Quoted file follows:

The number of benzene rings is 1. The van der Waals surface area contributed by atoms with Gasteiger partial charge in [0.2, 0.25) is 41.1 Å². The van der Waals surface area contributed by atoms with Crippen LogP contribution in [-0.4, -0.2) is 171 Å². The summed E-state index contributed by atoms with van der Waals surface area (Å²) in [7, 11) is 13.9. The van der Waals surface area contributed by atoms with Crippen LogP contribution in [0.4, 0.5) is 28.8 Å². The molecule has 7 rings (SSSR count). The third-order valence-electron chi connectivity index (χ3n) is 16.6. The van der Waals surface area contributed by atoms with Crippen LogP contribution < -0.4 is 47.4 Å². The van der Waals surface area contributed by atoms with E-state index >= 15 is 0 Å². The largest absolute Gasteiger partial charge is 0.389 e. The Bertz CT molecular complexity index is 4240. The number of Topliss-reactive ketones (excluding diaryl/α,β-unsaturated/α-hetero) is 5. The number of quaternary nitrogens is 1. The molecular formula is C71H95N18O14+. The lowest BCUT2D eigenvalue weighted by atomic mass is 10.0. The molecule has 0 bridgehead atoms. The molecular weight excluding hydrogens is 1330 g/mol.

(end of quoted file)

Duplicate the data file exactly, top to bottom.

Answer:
The number of benzene rings is 1. The van der Waals surface area contributed by atoms with Gasteiger partial charge in [0.2, 0.25) is 41.1 Å². The van der Waals surface area contributed by atoms with Crippen LogP contribution in [-0.4, -0.2) is 171 Å². The summed E-state index contributed by atoms with van der Waals surface area (Å²) in [7, 11) is 13.9. The van der Waals surface area contributed by atoms with Crippen LogP contribution in [0.4, 0.5) is 28.8 Å². The molecule has 7 rings (SSSR count). The third-order valence-electron chi connectivity index (χ3n) is 16.6. The van der Waals surface area contributed by atoms with Crippen LogP contribution < -0.4 is 47.4 Å². The van der Waals surface area contributed by atoms with E-state index >= 15 is 0 Å². The largest absolute Gasteiger partial charge is 0.389 e. The Bertz CT molecular complexity index is 4240. The number of Topliss-reactive ketones (excluding diaryl/α,β-unsaturated/α-hetero) is 5. The number of quaternary nitrogens is 1. The molecular formula is C71H95N18O14+. The lowest BCUT2D eigenvalue weighted by atomic mass is 10.0. The molecule has 0 bridgehead atoms. The molecular weight excluding hydrogens is 1330 g/mol.